The most important person in your professional life is the person who your manager is beholden to. In a large organization, it is simple to identify this person: it is your manager’s manager. In a smaller company, it could be a C-level person or a customer.
You see, the thing is that your manager is driven by two things: intrinsic motivation and external pressures. If your manager was only driven by internal impulses, your product would be driven by priorities that make sense: greater product quality, better work-life balance, consistent processes, calm work environment, etc.
But internal priorities are not the only thing in real life. There are budgets and timelines that must not be exceeded, people that must not be displeased, reports that must not be forgotten, bugs that must never be visible and so on. These are things that have a direct relationship to the stability of your manager’s job.
Managers insulate you from those external pressures, sometimes knowingly, but sometimes unknowingly because they are just focused on getting things done that they don’t have the time to explain to you what is going on in their world. But just because you don’t know about it doesn’t mean that you are not affected by it.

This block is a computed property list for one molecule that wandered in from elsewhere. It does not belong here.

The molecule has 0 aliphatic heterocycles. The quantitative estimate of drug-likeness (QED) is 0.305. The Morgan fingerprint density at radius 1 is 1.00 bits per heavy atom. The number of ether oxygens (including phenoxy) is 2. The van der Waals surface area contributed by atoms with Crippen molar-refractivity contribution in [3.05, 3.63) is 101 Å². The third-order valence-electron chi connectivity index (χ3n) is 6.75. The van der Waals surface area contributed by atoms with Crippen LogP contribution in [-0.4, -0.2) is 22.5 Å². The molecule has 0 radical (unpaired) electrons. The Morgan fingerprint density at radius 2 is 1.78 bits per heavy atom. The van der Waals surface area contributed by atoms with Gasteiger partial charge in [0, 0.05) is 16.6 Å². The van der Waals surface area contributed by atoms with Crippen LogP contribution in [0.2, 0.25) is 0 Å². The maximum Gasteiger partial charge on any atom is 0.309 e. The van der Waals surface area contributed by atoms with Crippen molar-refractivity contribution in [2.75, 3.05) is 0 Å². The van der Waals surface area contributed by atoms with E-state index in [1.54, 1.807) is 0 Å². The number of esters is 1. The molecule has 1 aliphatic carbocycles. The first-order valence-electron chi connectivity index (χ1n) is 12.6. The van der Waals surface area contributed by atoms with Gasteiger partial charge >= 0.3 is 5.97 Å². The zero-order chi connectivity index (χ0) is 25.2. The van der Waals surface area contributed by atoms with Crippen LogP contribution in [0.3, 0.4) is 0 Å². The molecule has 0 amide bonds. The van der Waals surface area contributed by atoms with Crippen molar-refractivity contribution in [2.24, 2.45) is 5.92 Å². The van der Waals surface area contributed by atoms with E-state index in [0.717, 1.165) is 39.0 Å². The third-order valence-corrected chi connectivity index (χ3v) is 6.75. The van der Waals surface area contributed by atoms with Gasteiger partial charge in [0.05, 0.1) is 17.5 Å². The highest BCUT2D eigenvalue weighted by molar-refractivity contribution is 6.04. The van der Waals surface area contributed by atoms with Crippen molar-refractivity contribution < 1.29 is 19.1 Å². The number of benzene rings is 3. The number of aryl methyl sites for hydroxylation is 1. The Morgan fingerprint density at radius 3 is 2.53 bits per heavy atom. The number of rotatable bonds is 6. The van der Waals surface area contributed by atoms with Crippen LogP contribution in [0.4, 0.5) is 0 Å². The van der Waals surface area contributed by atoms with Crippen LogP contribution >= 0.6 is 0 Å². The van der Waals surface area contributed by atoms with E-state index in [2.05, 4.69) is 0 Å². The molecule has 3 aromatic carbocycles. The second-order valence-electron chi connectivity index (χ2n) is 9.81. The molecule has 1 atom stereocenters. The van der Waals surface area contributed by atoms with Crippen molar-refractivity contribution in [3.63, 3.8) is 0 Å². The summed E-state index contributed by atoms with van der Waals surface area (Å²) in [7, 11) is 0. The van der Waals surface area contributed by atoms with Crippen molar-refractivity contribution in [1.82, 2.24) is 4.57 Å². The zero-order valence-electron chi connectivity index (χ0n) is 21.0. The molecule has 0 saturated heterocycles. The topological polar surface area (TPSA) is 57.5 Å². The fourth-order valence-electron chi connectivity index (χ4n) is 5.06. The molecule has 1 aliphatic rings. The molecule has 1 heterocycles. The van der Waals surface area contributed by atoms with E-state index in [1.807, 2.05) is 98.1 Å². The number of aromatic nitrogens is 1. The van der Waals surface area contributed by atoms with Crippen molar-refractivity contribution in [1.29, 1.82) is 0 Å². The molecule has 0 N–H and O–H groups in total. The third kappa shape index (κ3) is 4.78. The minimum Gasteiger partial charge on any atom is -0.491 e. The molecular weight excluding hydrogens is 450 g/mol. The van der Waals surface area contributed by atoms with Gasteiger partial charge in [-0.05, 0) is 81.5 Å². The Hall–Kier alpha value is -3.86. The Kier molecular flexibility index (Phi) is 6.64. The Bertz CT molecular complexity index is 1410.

It makes sense for managers to share some of these pressures with their team members and for the latter to try to gain an understanding of what the manager is up against. This helps them work towards not only the real goals of the project, but also the goals as defined by other stakeholders that cannot be quite put on some project mission statement.